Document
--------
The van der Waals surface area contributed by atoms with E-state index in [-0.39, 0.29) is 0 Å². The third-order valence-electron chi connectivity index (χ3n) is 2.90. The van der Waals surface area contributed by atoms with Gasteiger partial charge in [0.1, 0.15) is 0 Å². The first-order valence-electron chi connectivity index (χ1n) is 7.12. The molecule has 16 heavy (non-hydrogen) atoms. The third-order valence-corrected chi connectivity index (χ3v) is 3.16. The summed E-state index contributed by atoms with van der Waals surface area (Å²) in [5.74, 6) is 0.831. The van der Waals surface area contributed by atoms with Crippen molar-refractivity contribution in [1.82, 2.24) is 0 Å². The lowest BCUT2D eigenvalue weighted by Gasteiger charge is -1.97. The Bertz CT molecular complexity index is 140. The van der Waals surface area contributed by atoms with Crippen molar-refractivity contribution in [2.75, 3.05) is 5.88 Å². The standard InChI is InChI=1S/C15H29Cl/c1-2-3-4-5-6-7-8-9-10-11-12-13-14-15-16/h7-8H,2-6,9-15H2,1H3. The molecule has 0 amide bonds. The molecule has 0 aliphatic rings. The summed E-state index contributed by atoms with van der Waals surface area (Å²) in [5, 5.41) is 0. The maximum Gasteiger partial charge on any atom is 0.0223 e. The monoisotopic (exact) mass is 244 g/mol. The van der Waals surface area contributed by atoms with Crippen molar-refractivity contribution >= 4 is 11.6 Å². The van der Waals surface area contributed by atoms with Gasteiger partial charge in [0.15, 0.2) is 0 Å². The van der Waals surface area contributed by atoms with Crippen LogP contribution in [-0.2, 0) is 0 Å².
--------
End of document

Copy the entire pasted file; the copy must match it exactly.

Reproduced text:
The van der Waals surface area contributed by atoms with E-state index in [-0.39, 0.29) is 0 Å². The third-order valence-electron chi connectivity index (χ3n) is 2.90. The van der Waals surface area contributed by atoms with Gasteiger partial charge in [0.1, 0.15) is 0 Å². The first-order valence-electron chi connectivity index (χ1n) is 7.12. The molecule has 16 heavy (non-hydrogen) atoms. The third-order valence-corrected chi connectivity index (χ3v) is 3.16. The summed E-state index contributed by atoms with van der Waals surface area (Å²) in [5.74, 6) is 0.831. The van der Waals surface area contributed by atoms with Crippen molar-refractivity contribution in [1.82, 2.24) is 0 Å². The lowest BCUT2D eigenvalue weighted by Gasteiger charge is -1.97. The Bertz CT molecular complexity index is 140. The van der Waals surface area contributed by atoms with Crippen molar-refractivity contribution in [2.75, 3.05) is 5.88 Å². The standard InChI is InChI=1S/C15H29Cl/c1-2-3-4-5-6-7-8-9-10-11-12-13-14-15-16/h7-8H,2-6,9-15H2,1H3. The molecule has 0 amide bonds. The molecule has 0 aliphatic rings. The summed E-state index contributed by atoms with van der Waals surface area (Å²) in [5, 5.41) is 0. The maximum Gasteiger partial charge on any atom is 0.0223 e. The monoisotopic (exact) mass is 244 g/mol. The van der Waals surface area contributed by atoms with Crippen molar-refractivity contribution >= 4 is 11.6 Å². The van der Waals surface area contributed by atoms with Gasteiger partial charge in [0.15, 0.2) is 0 Å². The van der Waals surface area contributed by atoms with Crippen LogP contribution in [-0.2, 0) is 0 Å².